Thanks Mark – my wife is also working with a good therapist and found that she has a restriction in her hip flexors on one side, things are improving. I’m still curious as to why running in Vibrams on a treadmill never seemed to cause her trouble. Glad to hear that you issues have resolved!
          Sent from my iPad

  5. Robert Withrow says:

    Hi Pete… I loved my Newton Racers… However, I had two problems. One, I would often roll my ankles on longer runs. I am assuming this is because of how high off the ground they are. And two, they wore down on the outer-upper soles way too fast. After about 280 miles my feet were noticeably on a incline when wearing them. This could be how I run and strike the ground? But at 155 dollars a pop! I couldn’t justify buying another pair and went to the Kinvaras.

    • Pete Larson says:

      The rolling I think is also related to the lugs not extending to the edges,
      and is something I notice as well. Haven’t had much wear on the soles

  6. Have you tried the Newtons on any trails?  Almost every shoe I own sees some trail running–even the skimpiest racing flats like the Mizuno Wave Universe is OK for some trail running.  I’m worried the Newtons are too high off the ground and lack stability.


    • Pete Larson says:

      Don’t think that I’ve taken them on any trails. I agree, prefer to be closer
      to the ground on trail runs.

  7. Indika McCampbell says:

    I tried a pair on while checking out shoes to help with my shin issues and they were definitely weird when walking, granted don’t think the Distance racer model was the one I tried. i felt good running on paved, but wonder how that trail experience would be as well. In the however…the price is a little too steep for me :(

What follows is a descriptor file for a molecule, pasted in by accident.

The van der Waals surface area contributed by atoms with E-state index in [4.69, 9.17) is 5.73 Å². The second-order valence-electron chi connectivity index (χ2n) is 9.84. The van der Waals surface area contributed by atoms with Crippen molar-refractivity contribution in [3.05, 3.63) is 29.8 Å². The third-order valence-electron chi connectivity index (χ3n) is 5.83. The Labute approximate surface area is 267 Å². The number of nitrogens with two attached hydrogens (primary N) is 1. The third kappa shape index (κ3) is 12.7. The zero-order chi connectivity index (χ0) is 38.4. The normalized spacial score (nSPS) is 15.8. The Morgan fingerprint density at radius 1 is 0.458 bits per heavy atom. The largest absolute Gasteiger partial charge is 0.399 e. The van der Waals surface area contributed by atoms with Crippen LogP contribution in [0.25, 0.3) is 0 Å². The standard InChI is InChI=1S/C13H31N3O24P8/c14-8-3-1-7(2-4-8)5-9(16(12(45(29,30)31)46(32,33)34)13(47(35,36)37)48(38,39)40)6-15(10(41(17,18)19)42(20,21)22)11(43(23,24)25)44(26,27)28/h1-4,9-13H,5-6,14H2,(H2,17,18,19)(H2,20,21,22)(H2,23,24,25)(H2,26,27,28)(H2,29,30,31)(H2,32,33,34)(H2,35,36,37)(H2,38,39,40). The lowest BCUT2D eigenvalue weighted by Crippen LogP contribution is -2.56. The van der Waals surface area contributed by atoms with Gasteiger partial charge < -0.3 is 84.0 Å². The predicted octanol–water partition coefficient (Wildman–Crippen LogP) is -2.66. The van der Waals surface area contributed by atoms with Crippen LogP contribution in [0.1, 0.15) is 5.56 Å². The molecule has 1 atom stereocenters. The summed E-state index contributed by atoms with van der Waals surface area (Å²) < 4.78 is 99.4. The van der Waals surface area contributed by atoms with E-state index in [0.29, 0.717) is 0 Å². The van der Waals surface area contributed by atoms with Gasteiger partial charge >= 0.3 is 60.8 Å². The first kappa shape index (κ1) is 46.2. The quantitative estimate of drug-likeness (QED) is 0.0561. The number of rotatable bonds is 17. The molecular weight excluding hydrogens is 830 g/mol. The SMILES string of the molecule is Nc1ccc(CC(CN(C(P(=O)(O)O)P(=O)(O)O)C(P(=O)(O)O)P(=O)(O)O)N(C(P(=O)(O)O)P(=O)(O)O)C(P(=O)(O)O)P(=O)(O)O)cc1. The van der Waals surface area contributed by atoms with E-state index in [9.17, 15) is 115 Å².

8. Mark U. says:

    I’m glad you gave a different pair of Newton’s another try, as I too have found wearing them while running to have contributed to improvements in my mid-foot running form while simultaneously allowing me to set several P.R.s. (I use their distance stability trainer). Consistent with what you’ve heard elsewhere I’ve found that I typically get 20-40% more miles from my Newtons (I’m now on my 3rd pair) than my other periodically worn shoes (Nike Free Run, Saucony Kinvara, Brooks Adrenaline).

  9. I enjoy your reviews Pete.  Now that you’ve reviewed both shoes, what do you see as the differences between the Sir Isaac and the Distance Racers?  I’m looking to make the switch to a Newton shoe, so I’m curious as to what your thoughts would be in comparing the two.